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Tech revolutionises UK lung health data



A tech-led initiative is supporting the future of the UK’s lung health through collating statistical evidence from across the country for the first time. 

The Lung Health Data Tracker aims to address the fact that for decades, data on respiratory health has been patchy, lagging far behind other diseases. 

While there are 12 million people living with a history of lung disease in the UK, no public-facing resource existed to inform researchers, healthcare professionals and the public about lung health across the country.

The Lung Health Data Tracker, created by the Taskforce for Lung Health – a collaboration of over 30 different charities, organisations and patients with lung conditions trying to improve lung health in England – is now helping to solve this issue of a lack of data. 

Through the tracker, this data and information about lung health into one place for the first time. The digital tool also highlights what information is missing from existing data sets on lung health, and where more data and more research is needed to help inform healthcare professionals, researchers and the public about lung health. 

The Lung Health Data Tracker is the first project of its kind to incorporate data on all areas of respiratory health, from air pollution to lung disease diagnosis and end of life care.

People using the Lung Health Data Tracker can explore what the picture looks like in their local area through interactive maps and summaries of how different aspects of lung health, such as flu vaccinations, air pollution and occupational lung disease, affect the nation.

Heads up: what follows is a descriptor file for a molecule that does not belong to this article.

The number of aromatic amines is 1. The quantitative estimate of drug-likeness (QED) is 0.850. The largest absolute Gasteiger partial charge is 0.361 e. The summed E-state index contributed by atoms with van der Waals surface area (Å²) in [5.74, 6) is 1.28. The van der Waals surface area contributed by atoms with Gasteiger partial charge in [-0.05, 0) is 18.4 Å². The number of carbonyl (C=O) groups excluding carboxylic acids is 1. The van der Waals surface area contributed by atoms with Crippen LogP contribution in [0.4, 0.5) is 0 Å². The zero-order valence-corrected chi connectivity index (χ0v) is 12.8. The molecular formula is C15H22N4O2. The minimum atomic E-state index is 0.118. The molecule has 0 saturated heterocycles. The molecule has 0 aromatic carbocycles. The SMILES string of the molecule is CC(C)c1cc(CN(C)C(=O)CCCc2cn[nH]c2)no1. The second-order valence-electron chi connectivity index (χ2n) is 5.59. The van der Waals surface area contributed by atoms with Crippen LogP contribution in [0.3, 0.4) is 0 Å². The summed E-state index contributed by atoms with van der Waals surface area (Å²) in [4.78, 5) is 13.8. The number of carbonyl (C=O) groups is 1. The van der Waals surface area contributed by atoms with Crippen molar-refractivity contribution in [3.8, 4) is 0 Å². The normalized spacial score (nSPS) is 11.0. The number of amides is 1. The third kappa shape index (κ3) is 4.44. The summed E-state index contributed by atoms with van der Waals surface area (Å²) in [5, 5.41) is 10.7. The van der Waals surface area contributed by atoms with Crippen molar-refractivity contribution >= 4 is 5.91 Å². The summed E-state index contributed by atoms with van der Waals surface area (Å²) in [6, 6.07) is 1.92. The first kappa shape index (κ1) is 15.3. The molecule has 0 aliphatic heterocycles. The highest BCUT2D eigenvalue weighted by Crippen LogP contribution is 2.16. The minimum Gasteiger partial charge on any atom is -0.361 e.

Since the launch of the Lung Health Data Tracker in December 2019, the Taskforce has been able to highlight that nearly a million people in England have missed out on opportunities to quit smoking due to service cuts. 

It has also shown there are at least 450,000 people living with occupational lung disease – existing records only show 144,000 – and highlight the need for increased uptake of the flu jab among healthcare workers. 

Activists across the country have also started using the air pollution tracker to highlight worrying levels of air pollution in their local areas.

The project is being continuously developed, with pages on inhaler use and support groups expected to be launched later this year.

Dr Alison Cook, Chair of the Taskforce for Lung Health, says: “The Lung Health Data Tracker was developed to address the huge gaps that exist when it comes to information about lung health.

“People are often surprised to learn that unlike disease areas such as cancer – for which data sets have existed for decades – there is no central respiratory registry or data store which can inform researchers, healthcare professionals and the public about lung health across the country.

“The data that does exist is often patchy, difficult to understand and hidden behind closed doors unavailable to the public. It is difficult to support people living with lung conditions when there are glaring knowledge gaps about how many people live with certain conditions, how easily they are able to access treatment, and how they are affected by lung health issues across the country.

“By launching and developing the Lung Health Data Tracker, the Taskforce is creating a one stop shop where anyone can access and more importantly understand, all of the available information we have about lung health in one place for the first time.”

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